GMT 4: Accelerating technological change – racing into the unknown The breakneck pace of technological change brings risks and opportuni-ties, not least for developed regions such as Europe. These include, in particular, the emerging cluster of nanotechnology, biotechnology, and information and communication technology. Innovations offer immense opportunities for the environment, but can also cause enormous problems if risks are not regulated adequately.
GMT 5: Continued economic growth?
Rapid growth accelerates consumption and resource use. But it also cre-ates economic dynamism that fuels technological innovation, potentially offering new approaches to addressing environmental problems and increasing resource efficiency.
GMT 6: From a unipolar to a multipolar world
Global power is shifting. One superpower no longer holds sway and regional power blocs are increasingly important, both economically and diplomatically. As global interdependence and trade expands, Europe may benefit from improving its resource efficiency and knowledge-based economy.
GMT 7: Intensified global competition for resources
How will Europe survive in the intensifying scramble for scarce resources? The answer may lie in more efficient production and resource use, new technologies, innovation and increasing cooperation with foreign partners.
GMT 8: Decreasing stocks of natural resources
A larger and richer global population with expanding consumption needs will place growing demands on natural systems for food, water and energy. European resource stocks may likewise face increasing pressures. GMT 9: Increasingly severe consequences of climate change
The speed at which climate change has an impact on the environment will threaten food and water supplies, human health, and terrestrial and marine life. Europe may also see more human migration and aggravated pressure on resources supplies.
GMT 10: Increasing environmental pollution load
An increasingly complex mix of pollutants threatens the Earth’s regulatory mechanisms. Particulates, nitrogen and ground-level ozone merit particular attention because of their complex and potentially far-reaching effects on ecosystem functioning, climate regulation and human health. In addition, many other chemical substances are released into the environment, with effects – in isolation or combined – that are still poorly understood. GMT 11: Environmental regulation and governance – increasing fragmentation and convergence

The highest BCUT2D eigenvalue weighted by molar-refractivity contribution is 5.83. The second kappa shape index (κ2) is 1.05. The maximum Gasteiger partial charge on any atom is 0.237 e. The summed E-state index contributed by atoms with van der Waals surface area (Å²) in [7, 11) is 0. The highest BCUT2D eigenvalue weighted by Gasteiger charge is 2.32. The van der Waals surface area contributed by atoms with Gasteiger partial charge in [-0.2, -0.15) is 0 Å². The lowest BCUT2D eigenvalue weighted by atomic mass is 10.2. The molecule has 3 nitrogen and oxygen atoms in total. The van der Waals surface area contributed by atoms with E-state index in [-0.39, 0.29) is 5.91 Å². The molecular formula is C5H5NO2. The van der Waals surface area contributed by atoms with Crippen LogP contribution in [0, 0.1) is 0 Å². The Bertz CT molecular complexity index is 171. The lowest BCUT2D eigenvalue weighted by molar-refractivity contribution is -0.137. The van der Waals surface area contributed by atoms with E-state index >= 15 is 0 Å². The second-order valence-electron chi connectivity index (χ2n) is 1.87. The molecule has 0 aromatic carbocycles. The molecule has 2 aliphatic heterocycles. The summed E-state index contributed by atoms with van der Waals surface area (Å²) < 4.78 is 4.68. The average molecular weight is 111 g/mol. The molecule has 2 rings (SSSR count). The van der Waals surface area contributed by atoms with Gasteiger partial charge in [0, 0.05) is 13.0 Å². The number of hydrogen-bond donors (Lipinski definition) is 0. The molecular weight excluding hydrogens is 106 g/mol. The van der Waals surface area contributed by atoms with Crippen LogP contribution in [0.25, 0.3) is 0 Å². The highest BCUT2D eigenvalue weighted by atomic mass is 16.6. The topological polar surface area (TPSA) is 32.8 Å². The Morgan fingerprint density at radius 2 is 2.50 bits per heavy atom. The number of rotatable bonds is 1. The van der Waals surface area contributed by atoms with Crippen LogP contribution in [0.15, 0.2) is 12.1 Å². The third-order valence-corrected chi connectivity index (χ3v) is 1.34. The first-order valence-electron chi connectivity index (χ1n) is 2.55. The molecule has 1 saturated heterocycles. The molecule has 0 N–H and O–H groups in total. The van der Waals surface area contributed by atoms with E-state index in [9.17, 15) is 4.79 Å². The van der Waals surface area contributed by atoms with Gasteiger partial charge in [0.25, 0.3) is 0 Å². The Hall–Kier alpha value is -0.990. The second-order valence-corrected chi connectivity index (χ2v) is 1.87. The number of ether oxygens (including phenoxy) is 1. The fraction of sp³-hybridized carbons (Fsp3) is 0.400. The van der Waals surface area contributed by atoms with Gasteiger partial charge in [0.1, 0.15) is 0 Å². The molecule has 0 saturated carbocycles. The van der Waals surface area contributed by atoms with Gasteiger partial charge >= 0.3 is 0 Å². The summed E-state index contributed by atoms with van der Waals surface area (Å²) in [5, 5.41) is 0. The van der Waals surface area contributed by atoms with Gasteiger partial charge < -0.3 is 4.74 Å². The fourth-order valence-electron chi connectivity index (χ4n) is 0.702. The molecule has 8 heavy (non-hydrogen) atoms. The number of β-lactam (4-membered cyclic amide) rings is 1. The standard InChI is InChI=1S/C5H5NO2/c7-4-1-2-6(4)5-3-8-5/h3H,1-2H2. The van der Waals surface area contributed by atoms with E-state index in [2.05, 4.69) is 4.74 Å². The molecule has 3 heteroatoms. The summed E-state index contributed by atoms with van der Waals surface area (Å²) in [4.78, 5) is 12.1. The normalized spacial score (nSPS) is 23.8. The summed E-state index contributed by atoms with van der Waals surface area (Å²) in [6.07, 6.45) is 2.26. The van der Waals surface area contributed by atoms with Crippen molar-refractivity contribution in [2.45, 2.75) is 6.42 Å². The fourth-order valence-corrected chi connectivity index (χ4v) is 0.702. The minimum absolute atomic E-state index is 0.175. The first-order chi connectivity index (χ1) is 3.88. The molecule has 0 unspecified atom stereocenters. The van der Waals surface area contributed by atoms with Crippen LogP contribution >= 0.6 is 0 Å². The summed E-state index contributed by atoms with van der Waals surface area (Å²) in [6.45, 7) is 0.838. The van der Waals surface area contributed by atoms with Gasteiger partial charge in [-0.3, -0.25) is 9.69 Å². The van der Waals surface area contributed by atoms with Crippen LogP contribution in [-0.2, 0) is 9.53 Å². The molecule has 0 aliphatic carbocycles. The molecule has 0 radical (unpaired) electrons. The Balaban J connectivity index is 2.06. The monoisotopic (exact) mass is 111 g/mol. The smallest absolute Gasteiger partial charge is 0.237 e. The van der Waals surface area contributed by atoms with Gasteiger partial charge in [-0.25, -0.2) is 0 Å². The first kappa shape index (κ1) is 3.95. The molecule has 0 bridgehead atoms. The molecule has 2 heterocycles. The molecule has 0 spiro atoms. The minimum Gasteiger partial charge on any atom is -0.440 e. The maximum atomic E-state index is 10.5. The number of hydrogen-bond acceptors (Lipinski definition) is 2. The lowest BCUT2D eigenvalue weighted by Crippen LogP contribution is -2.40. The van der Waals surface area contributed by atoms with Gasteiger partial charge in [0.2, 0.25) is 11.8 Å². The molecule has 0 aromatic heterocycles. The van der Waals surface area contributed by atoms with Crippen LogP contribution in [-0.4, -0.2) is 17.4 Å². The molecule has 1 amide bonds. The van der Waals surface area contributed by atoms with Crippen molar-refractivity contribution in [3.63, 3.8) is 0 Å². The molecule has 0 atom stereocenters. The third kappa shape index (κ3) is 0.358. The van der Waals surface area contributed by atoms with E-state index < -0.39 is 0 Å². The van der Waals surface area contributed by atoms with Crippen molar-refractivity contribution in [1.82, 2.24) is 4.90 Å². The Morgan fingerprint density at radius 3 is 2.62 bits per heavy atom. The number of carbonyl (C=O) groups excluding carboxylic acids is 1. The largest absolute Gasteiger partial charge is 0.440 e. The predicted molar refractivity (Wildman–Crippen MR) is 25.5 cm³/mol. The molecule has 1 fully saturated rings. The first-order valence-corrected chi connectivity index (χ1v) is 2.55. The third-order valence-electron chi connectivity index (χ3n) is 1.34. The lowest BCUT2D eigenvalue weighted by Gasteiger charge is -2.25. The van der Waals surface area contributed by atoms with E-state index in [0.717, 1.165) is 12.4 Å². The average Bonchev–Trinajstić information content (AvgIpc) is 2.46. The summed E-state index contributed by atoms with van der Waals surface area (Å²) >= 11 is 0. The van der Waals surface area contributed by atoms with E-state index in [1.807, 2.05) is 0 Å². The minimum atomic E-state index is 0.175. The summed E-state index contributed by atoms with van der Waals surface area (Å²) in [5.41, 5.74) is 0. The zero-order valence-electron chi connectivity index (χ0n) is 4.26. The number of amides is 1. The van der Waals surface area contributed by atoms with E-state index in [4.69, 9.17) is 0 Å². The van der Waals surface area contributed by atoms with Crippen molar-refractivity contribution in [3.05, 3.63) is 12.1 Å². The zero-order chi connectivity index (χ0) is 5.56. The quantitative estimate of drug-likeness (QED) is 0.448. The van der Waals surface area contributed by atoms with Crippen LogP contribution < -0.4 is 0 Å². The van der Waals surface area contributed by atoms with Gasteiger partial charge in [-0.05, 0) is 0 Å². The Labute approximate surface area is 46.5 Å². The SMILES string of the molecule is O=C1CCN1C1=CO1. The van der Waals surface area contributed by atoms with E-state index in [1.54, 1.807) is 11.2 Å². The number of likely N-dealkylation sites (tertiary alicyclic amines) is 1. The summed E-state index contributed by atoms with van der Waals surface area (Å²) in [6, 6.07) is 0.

The world is devising new governance models, including multilateral agreements, on numerous issues and public-private ventures. In the absence of global regulations, high European standards and procedures are often adopted worldwide. But will this also be the case in the future?
1.2 Basic aspects of systems thinking1.2.1 basic approach
One of the main characteristics of the “complexity of interlinkages” are feed-back effects and causal networks instead of “simple” linear causal relationships. In systems thinking, causal-loop-analysis and causal loop diagrams (CLDs) are applied, representing a form of conceptual modelling to help grasp these kinds of complex causal relations. Qualitative conceptual modelling is often used to represent highly complex systems as a step towards detailed quantita-tive modelling.
The basic principle behind the approach that we applied is to formulate a clear question about a given problem and to then systematically ask what causal relationships exist between the different factors or concepts, in order to visualise them graphically, and finally, to evaluate these networks with a computer-based tool. When connecting two or more factors with arrows you add more information, while you ask, “Is one factor causing the other to increase or decrease?” “How strong is this effect?” “And is this an immediate or delayed effect?” Figure 1 shows an example of how to make these causal relationships visible in a CLD.
Figure 1. An example of making causal relations visible with a CLD.
The central question that addresses the issue being explored in the CLD in Figure 1 is: What are the main drivers for production and what impact does
production have? In order to analyse this question we need to ascertain the key
variables that are influencing and those that production has an influence on as well as define their causality. We can do this by asking, for example, What
leads directly to more “production”? The figure above can be read to indicate:
• More inland consumption leads to more production. • More exports also lead to more production.
• There is a reinforcing closed loop between production and consumption. These questions are asked systematically for each factor. By doing so, inter-connections can easily be identified and structures emerge through the feed-back loops. Based on the connections that are identified by the modeler, this can then be evaluated with the help of the Consideo software tool:
• To calculate what factors have the strongest impact on one central factor (positive/negative in the short/medium/long term).
• To look for feedback loops and for causal chains.
Feedback loops can either be reinforcing (indicated with an R) or balancing (indicated with a B), and they can be represented as shown in Figure 2 below. Figure 2 (left side) should be read as follows:
• More use of resources (demand) will cause prices to increase on the world market in the midterm.
• Higher prices on the world market will lead to fewer imports of resources.
• Fewer imports will mean less regionally available resources.